Luck, S. J. (2012). “Electrophysiological correlates of the focusing of attention within complex visual scenes: N2pc and related ERP components,” in Oxford Handbook of Event-Related Potential Components, eds S. J. Luck and E. S. Kappenman (New York: Oxford University Press), 329–360.
Luck, S. J., and Kappenman, E. S. (2012). “ERP components and selective attention,” in Oxford Handbook of Event-Related Potential Components, eds S. J. Luck and E. S. Kappenman (New York: Oxford University Press), 329–360.
Lundqvist, D., Bruce, N., and Öhman, A. (2014). Finding an emotional face in a crowd: emotional and perceptual stimulus factors influence visual search efficiency. Cogn. Emot. 16, 1–13. doi: 10.1080/02699931.2014. 927352
MacNamara, A., Kappenman, E. S., Black, S. R., Bress, J. N., and Hajcak, G. (2013). “Integrating behavioral and electrocortical measures of attentional bias toward threat,” in Handbook of Self-Regulatory Processes in Development: New Directions and International Perspectives, eds K. C. Barrett, N. A. Fox, G. A. Morgan, D. Fidler, and L. Daunhauer (New York: Psychology Press), 215–246.
Mogg, K., Bradley, B. P., de Bono, J., and Painter, M. (1997). Time course of attentional bias for threat information in non-clinical anxiety. Behav. Res. Ther. 35, 297–303. doi: 10.1016/S0005-7967(96)00109-X
Mogg, K., Bradley, B. P., Dixon, C., Fisher, S., Twelftree, H., and McWilliams, A. (2000a). Trait anxiety, defensiveness and selective processing of threat: an investigation using two measures of attentional bias. Pers. Individ. Differ. 28, 1063–1077. doi: 10.1016/S0191-8869(99)00157-9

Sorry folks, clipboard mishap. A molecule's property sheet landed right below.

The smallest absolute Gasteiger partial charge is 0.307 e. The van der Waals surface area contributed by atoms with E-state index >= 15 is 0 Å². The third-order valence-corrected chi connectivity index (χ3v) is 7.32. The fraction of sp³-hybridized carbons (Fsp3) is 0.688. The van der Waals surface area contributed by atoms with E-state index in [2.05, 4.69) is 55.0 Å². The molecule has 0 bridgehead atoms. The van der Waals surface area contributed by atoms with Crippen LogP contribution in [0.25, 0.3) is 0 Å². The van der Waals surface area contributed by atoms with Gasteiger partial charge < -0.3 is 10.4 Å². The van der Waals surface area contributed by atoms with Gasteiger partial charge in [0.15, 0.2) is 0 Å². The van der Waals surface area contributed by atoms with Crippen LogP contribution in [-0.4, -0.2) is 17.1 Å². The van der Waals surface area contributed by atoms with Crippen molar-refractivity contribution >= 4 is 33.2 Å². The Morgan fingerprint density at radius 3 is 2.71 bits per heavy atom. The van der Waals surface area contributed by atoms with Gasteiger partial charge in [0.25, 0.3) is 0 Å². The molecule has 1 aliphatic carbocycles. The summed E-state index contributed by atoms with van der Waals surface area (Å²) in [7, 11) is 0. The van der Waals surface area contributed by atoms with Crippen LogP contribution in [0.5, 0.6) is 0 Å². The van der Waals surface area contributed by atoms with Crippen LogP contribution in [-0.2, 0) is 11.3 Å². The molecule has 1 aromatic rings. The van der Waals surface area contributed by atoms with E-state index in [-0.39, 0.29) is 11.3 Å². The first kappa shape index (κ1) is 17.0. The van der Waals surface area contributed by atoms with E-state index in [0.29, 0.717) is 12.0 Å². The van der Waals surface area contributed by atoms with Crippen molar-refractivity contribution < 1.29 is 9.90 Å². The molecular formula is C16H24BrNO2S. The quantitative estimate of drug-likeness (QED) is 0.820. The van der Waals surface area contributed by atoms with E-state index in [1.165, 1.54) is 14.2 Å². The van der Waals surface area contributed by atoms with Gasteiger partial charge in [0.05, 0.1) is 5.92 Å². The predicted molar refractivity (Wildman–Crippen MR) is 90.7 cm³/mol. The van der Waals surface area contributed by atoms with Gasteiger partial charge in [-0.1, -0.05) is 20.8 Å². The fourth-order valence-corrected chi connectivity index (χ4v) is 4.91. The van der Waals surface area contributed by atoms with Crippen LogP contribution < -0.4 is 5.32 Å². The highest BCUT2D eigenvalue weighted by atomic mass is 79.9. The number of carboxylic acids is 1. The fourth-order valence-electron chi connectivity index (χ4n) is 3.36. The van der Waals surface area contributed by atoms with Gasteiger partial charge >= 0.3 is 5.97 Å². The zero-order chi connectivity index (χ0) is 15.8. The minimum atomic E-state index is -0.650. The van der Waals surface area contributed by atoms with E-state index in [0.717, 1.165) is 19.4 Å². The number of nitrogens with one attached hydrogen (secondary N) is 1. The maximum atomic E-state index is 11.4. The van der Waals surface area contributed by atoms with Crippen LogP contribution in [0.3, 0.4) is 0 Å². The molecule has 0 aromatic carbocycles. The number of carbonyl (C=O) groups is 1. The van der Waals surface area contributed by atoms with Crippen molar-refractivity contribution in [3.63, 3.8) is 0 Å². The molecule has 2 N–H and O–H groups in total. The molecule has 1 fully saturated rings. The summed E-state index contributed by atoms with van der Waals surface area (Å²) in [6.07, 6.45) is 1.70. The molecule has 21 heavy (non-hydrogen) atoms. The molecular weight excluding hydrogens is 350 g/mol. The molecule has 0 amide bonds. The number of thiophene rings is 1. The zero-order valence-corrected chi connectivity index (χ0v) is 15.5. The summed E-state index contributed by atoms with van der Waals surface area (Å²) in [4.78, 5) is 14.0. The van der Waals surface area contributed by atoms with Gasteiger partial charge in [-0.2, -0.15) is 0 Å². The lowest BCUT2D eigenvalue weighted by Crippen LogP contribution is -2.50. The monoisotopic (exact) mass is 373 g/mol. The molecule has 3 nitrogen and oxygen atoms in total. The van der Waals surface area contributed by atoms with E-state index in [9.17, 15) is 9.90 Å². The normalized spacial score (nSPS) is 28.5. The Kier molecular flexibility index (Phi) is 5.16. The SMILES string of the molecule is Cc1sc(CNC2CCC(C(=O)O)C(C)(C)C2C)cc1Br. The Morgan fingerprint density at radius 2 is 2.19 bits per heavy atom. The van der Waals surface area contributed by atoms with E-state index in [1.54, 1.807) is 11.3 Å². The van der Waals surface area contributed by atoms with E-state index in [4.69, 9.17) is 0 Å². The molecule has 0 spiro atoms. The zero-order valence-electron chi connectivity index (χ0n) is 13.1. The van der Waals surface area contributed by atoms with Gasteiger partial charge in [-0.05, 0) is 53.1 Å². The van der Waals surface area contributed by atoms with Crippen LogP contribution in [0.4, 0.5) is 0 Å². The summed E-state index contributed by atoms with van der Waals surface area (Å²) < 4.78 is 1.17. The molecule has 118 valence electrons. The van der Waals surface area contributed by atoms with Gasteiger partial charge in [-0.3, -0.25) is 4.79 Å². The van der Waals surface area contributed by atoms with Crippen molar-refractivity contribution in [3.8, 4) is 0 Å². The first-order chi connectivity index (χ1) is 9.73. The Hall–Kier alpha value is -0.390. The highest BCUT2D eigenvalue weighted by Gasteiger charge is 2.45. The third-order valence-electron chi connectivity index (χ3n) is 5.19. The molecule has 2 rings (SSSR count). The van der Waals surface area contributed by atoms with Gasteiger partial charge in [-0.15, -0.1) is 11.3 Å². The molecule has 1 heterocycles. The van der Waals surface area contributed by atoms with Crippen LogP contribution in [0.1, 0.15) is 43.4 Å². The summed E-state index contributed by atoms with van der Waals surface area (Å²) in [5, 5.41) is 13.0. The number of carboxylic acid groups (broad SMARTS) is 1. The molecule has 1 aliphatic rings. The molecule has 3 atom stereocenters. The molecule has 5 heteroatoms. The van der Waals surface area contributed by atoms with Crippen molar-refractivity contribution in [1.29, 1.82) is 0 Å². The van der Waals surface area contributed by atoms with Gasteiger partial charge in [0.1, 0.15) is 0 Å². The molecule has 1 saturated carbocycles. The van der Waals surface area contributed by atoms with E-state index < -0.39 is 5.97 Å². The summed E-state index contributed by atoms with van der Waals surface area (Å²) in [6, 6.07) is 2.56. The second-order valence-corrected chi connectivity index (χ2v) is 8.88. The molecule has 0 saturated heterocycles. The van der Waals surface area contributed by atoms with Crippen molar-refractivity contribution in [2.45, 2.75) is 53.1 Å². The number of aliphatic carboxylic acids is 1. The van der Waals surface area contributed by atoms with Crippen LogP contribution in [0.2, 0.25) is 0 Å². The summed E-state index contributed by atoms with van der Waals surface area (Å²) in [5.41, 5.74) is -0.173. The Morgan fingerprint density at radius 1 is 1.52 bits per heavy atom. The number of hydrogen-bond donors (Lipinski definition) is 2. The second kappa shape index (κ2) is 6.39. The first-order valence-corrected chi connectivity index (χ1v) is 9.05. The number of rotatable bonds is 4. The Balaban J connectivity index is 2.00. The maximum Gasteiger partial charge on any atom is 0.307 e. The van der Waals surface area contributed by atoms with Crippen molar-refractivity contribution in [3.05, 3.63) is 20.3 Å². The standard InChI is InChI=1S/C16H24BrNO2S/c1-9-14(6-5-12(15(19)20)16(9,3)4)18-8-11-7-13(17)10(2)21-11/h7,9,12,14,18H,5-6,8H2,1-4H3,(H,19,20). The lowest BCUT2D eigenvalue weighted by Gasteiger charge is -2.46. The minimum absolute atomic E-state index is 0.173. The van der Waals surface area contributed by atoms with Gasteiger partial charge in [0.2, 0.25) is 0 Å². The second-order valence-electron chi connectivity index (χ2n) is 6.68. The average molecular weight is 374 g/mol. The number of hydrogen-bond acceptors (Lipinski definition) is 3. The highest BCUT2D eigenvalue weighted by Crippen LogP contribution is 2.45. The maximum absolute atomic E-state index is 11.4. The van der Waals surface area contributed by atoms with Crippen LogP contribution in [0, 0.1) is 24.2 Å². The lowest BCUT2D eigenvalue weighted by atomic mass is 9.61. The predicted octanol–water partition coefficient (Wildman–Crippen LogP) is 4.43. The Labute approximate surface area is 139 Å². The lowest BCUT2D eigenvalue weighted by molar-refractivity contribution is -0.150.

Mogg, K., McNamara, J., Powys, M., Rawlinson, H., Seiffer, A., and Bradley, B. P. (2000b). Selective attention to threat: a test of two cognitive models of anxiety. Cogn. Emot. 14, 375–399. doi: 10.1080/026999300378888
Müller, H. J., and Rabbit, P. M. A. (1989). Reflexive and voluntary orienting of visual attention: time course of activation and resistance to interruption. J. Exp. Psychol. Hum. Percept. Perform. 15, 315–330. doi: 10.1037/0096-15188.8.131.525
Rouder, J. N., Speckman, P. L., Sun, D., Morey, R. D., and Iverson, G. (2009). Bayesian t tests for accepting and rejecting the null hypothesis. Psychon. Bull. Rev. 16, 225–237. doi: 10.3758/PBR.16.2.225
Shaw, K., Lien, M., Ruthruff, E., and Allen, P. A. (2011). Electrophysiological evidence of emotion perception without central attention. J. Cogn. Psychol. 23, 695–708. doi: 10.1080/20445911.2011.586624
Waechter, S., Nelson, A. L., Wright, C., Hyatt, A., and Oakman, J. (2013). Measuring attentional bias to threat: reliability of dot probe and eye movement indices. Cogn. Ther. Res. 38, 313–333. doi: 10.1007/s10608-013-9588-2
Weymar, M., Gerdes, A. B. M., Löw, A., Alpers, G. W., and Hamm, A. O. (2013). Specific Fear modulates attentional selectivity during visual search: electrophysiological insights from the N2pc. Psychophysiology 50, 139–148. doi: 10.1111/psyp.12008
Keywords: anxiety, attentional bias, dot probe, ERPs, IAPS, N2pc, reliability, threat
Citation: Kappenman ES, Farrens JL, Luck SJ and Proudfit GH (2014) Behavioral and ERP measures of attentional bias to threat in the dot-probe task: poor reliability and lack of correlation with anxiety. Front. Psychol. 5:1368. doi: 10.3389/fpsyg.2014.01368
Received: 01 October 2014; Accepted: 10 November 2014;
Published online: 04 December 2014.
Edited by:Daniela M. Pfabigan, University of Vienna, Austria
Reviewed by:Anna Grubert, University of London, UK
Stephanie Waechter, University of Waterloo, Canada
Copyright © 2014 Kappenman, Farrens, Luck and Proudfit. This is an open-access article distributed under the terms of the Creative Commons Attribution License (CC BY). The use, distribution or reproduction in other forums is permitted, provided the original author(s) or licensor are credited and that the original publication in this journal is cited, in accordance with accepted academic practice. No use, distribution or reproduction is permitted which does not comply with these terms.
*Correspondence: Emily S. Kappenman, Department of Psychology, Center for Mind and Brain, University of California, Davis, 267 Cousteau Place, Davis, CA 95618, USA e-mail: firstname.lastname@example.org